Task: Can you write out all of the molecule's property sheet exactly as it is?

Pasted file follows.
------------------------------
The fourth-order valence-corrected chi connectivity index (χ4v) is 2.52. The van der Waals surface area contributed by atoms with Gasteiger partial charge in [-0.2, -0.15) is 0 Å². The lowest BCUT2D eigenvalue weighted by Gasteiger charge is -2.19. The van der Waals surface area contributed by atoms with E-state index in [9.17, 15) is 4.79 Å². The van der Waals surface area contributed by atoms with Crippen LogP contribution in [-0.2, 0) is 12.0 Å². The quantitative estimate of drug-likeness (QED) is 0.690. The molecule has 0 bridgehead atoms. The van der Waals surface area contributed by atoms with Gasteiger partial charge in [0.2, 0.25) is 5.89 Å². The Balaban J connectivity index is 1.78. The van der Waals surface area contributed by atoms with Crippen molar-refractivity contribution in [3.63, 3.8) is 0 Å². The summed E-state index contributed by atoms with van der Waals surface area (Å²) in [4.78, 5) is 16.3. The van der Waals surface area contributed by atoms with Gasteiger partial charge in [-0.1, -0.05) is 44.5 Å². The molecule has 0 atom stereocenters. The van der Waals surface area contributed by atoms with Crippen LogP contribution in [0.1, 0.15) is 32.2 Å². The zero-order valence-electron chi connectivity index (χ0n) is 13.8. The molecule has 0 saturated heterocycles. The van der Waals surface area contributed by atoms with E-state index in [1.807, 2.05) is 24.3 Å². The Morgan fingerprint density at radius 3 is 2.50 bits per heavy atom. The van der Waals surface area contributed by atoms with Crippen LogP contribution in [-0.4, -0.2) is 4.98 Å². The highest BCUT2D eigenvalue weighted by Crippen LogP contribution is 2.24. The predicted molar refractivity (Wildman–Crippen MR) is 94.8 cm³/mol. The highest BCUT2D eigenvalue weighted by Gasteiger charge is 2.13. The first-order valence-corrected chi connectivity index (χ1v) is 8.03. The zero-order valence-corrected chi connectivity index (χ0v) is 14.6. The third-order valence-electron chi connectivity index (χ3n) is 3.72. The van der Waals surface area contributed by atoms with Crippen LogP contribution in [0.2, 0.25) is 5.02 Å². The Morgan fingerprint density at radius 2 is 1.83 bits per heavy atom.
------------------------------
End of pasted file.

The fourth-order valence-corrected chi connectivity index (χ4v) is 2.52. The van der Waals surface area contributed by atoms with Gasteiger partial charge in [-0.2, -0.15) is 0 Å². The lowest BCUT2D eigenvalue weighted by Gasteiger charge is -2.19. The van der Waals surface area contributed by atoms with E-state index in [9.17, 15) is 4.79 Å². The van der Waals surface area contributed by atoms with Crippen LogP contribution in [-0.2, 0) is 12.0 Å². The quantitative estimate of drug-likeness (QED) is 0.690. The molecule has 0 bridgehead atoms. The van der Waals surface area contributed by atoms with Gasteiger partial charge in [0.2, 0.25) is 5.89 Å². The Balaban J connectivity index is 1.78. The van der Waals surface area contributed by atoms with Crippen molar-refractivity contribution in [3.63, 3.8) is 0 Å². The summed E-state index contributed by atoms with van der Waals surface area (Å²) in [4.78, 5) is 16.3. The van der Waals surface area contributed by atoms with Gasteiger partial charge in [-0.1, -0.05) is 44.5 Å². The molecule has 0 atom stereocenters. The van der Waals surface area contributed by atoms with Crippen LogP contribution in [0.1, 0.15) is 32.2 Å². The zero-order valence-electron chi connectivity index (χ0n) is 13.8. The molecule has 0 saturated heterocycles. The van der Waals surface area contributed by atoms with E-state index in [1.807, 2.05) is 24.3 Å². The Morgan fingerprint density at radius 3 is 2.50 bits per heavy atom. The van der Waals surface area contributed by atoms with Crippen LogP contribution in [-0.4, -0.2) is 4.98 Å². The highest BCUT2D eigenvalue weighted by Crippen LogP contribution is 2.24. The predicted molar refractivity (Wildman–Crippen MR) is 94.8 cm³/mol. The highest BCUT2D eigenvalue weighted by Gasteiger charge is 2.13. The first-order valence-corrected chi connectivity index (χ1v) is 8.03. The zero-order valence-corrected chi connectivity index (χ0v) is 14.6. The third-order valence-electron chi connectivity index (χ3n) is 3.72. The van der Waals surface area contributed by atoms with Crippen LogP contribution in [0.2, 0.25) is 5.02 Å². The Morgan fingerprint density at radius 2 is 1.83 bits per heavy atom.